Saturday, November 12, 2011
(October 1964, U.S.)
Without going into too much unnecessary details regarding comparisons between Sidney Lumet's FAIL-SAFE and Stanley Kubrick's DR. STRANGLOVE, both fictional tales of a Cold War nuclear crisis, let me just simply state that Kubrick's film is a film that is outright funny. FAIL-SAFE is anything but. The suspense can have you sitting there full of tension because you know in your bones that this is all going to end on an apocalyptic level.
Despite the similarities, controversies and legal battles between FAIL-SAFE and DR. STRANGELOVE, the heart of it's dark tale could not have been more timely, considering it was 1964 and tensions between the United States and the Soviet Union were already at their height. This film expresses the discomfort with how much of the U.S. defense system is automated without any direct human responsibility. So when an unidentified object is detected approaching North America from Europe, the incident is regarded as a common occurrence and standard procedure is invoked, deploying American fighter aircraft to meet the potential threat. According to routine, American strategic bombers are directed to fly to various predetermined "fail-safe" points outside the borders of the Soviet Union, where they are to remain until receiving either orders to return to base or a special attack code transmitted through an electronic "fail-safe" box in each group commander's bomber.
(Are you all following this so far?)
So the Strategic Air Comman (SAC) computer system experiences a technical failure which causes a valid attack code to be electronically transmitted to one of the bomber groups. The commander of the bomber group, attempts to contact SAC to confirm the order, but is unable to do so, as the group's radio transmissions are being jammed by the Soviets. Having received a valid attack code, and with no known contrary orders, he proceeds with the group's designated attack mission: to drop thermonuclear bombs on Moscow (Uh-oh!). Now the commander will ignore all radio transmissions and orders from not only the President of the United States (played brilliantly by Henry Fonda), but even the voice of his own beloved wife.
What follows is not only interesting, but very frightening, as well. Knowing that Moscow is going to be unavoidably destroyed due to human error, the President is now in the horrifying position to save face and somehow "even the score". To do that, he must knowingly and deliberately order an equivalent nuclear strike on New York City, even with his own wife visiting the city. The entire premise is scary, to say the least, even when we are living in a time when the threat of nuclear arms does not hold a great fear with us. Can you possibly imagine what it must have been like to watch this tragic story unfold on screen during the height of the Cold War?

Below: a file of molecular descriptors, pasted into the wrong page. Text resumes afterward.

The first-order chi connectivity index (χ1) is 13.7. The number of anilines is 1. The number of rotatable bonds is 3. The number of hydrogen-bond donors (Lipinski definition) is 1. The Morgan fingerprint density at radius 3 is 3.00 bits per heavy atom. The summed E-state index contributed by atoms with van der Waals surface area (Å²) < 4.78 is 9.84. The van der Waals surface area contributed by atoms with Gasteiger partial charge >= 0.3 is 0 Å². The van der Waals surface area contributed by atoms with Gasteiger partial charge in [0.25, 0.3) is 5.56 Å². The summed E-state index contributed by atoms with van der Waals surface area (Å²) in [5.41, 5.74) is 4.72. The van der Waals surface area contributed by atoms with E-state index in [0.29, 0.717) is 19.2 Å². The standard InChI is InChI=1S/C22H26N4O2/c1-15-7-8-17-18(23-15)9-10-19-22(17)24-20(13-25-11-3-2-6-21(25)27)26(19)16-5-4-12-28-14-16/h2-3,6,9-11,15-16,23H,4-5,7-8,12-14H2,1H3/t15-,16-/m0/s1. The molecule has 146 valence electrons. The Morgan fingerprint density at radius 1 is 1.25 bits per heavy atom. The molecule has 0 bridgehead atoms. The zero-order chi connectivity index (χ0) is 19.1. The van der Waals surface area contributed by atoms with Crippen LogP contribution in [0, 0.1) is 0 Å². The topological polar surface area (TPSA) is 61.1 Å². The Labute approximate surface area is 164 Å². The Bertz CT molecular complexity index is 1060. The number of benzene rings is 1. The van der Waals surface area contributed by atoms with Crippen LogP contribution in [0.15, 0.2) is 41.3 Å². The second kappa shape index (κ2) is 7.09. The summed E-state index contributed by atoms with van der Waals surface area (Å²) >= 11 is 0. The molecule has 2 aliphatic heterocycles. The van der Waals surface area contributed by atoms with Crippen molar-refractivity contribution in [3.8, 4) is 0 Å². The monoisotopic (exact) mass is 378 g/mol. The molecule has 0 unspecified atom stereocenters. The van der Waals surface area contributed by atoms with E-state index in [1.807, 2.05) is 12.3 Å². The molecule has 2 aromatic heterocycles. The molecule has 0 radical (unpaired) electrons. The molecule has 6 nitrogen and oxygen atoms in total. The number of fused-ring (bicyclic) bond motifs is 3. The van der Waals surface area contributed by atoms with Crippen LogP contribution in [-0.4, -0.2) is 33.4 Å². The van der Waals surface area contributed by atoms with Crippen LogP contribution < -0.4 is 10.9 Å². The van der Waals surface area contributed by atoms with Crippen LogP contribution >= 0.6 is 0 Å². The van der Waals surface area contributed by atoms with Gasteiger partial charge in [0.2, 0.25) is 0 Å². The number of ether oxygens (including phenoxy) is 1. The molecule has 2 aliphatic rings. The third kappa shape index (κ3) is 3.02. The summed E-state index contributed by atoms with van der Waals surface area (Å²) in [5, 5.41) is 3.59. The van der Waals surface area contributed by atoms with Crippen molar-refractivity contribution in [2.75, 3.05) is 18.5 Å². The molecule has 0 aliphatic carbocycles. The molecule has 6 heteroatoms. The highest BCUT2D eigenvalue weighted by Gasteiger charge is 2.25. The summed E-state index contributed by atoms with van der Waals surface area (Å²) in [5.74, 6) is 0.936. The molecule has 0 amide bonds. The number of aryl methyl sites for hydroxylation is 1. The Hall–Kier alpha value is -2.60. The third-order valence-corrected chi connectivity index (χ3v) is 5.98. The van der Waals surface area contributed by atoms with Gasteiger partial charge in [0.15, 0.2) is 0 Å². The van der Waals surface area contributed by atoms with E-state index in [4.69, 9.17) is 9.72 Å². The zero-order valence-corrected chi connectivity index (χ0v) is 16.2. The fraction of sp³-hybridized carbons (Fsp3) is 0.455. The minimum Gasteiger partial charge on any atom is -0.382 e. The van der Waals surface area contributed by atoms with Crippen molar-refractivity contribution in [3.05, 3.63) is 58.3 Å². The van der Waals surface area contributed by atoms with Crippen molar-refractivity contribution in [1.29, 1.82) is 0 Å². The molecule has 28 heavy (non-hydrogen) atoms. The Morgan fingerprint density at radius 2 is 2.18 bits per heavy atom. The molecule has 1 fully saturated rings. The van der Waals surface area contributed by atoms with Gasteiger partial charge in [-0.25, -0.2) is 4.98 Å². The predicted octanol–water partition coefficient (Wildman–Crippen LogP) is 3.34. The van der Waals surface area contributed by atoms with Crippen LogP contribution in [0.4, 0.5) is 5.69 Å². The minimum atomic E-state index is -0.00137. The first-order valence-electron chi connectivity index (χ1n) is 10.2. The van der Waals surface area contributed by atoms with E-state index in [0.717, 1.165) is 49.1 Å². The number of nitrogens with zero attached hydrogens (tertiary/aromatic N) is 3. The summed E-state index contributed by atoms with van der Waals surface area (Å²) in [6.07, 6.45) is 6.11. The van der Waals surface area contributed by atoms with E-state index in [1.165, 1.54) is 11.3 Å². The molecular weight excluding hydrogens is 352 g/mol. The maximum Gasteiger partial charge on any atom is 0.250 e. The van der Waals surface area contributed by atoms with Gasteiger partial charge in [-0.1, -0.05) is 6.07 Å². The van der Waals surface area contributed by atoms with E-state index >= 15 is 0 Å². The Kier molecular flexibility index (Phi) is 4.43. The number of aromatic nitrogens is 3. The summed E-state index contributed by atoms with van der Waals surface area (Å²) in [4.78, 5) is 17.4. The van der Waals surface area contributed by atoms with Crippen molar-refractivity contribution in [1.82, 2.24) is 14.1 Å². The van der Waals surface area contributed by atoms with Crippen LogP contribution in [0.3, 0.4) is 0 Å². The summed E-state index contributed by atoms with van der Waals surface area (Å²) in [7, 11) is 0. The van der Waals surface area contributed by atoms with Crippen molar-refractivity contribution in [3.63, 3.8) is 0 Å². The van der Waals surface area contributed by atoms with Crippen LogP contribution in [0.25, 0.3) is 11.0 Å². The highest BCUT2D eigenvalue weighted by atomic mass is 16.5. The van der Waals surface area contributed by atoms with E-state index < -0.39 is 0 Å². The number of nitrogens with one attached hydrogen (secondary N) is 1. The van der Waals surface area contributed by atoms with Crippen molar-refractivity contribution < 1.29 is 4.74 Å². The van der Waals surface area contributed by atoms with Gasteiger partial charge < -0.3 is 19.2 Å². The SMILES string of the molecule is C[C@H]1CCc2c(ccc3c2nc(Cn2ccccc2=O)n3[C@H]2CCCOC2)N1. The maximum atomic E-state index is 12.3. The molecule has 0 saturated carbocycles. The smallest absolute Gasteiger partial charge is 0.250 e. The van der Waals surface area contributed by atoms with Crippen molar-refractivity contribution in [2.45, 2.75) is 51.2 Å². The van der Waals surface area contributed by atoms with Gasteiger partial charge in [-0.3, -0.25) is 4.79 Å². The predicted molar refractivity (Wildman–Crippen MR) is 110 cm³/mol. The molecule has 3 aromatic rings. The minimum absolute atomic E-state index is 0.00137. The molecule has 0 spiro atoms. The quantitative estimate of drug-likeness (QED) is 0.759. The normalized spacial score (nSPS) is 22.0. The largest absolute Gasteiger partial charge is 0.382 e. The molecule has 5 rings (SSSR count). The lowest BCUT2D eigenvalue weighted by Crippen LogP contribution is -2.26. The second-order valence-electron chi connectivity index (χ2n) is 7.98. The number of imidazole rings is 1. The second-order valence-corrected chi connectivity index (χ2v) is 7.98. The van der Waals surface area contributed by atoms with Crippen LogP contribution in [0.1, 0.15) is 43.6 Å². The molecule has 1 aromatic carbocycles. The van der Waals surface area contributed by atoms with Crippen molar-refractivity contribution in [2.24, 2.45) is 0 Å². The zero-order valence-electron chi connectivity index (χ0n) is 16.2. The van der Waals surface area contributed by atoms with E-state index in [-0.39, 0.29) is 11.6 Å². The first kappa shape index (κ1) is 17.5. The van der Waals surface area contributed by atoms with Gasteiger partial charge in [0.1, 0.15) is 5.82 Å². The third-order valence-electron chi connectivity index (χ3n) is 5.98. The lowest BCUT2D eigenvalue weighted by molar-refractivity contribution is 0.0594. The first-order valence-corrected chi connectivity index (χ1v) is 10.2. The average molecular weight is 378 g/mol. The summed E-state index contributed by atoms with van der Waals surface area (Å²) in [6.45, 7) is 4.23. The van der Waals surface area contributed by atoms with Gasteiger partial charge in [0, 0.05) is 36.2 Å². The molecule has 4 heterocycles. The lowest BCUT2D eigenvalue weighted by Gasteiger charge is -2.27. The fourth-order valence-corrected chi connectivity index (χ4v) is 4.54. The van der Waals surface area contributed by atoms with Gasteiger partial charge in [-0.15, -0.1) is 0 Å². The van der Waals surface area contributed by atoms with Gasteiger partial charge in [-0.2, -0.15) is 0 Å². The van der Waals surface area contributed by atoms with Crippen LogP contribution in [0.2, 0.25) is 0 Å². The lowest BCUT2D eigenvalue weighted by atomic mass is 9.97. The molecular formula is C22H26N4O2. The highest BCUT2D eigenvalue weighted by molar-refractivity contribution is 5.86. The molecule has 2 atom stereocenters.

Getting back to Henry Fonda's performance for a moment - anyone who's seen enough movies has seen actors play fictional versions of the President of the United States. Michael Douglas in THE AMERICAN PRESIDENT (1995), Bill Pullman in INDEPENDENCE DAY (1996) and Harrison Ford in AIR FORCE ONE (1997) are just a few that come to mind. Fonda's intense attention to detail during a time of horrible crisis and gut-wrenching decisions make his portrayel as the President the best I've ever seen on film. Watch his face and listen to his voice and you'll see what I'm talking about and will also likely agree with my opinion. And check out a very young Larry Hagman as the president's Russian translator who must not only repeat the Soviet Chairman is saying, but also convincingly convey his feelings and emotions.
There are two elements I find particularly chilling in FAIL-SAFE. The first is the high-piched shrill sound of the telephone melting at the other end of the line when the nuclear explosions have destroyed the city of Moscow. The second are those final camera shots of typical New York City moments just before the missles are about to strike ground zero at the Empire State Building. Watching that, I can never help but wonder why it's always New York City that is the butt of all movie attacks. I think that September 11, 2001 was more life imitating art than one could possibly imagine!
Favorite line or dialogue:
President of the United States: "Yes, Mr. Chairman."
Soviet Chairman (via American translator): "Mr. President...I have ordered our long range missles to stand down from their alert. Only that part of our defense that has a chance of shooting down your bomber is still active. We do not think we have much of a chance."
President: "I know."
Chairman: "And yet this was nobody's fault."
President: "I don't agree."
Chairman: "No human being did wrong. No one is to be blamed."
President: "We're to blame. Both of us. We let our machines get out of hand."
Chairman: "Still, it WAS an accident."
President: "Two great cities may be destroyed. Millions of innocent people killed! What do we say to them, Mr. Chairman? Accidents will happen? I won't accept that!"
Chairman: "All I know is that as long as we have weapons..."
President: "All I know is that men are responsible! WE'RE responsible for what happens to us! Today we had a taste of the future! Do we learn from it or do we go on the way we have? What do we do, Mr. Chairman? What do we say to the dead?"
Chairman: "I think if we are men, we must say this will not happen again. But do you think it possible? With all that stand between us?"
President: "We put it there, Mr. Chairman, and we're not helpless! What we put between us we can remove!"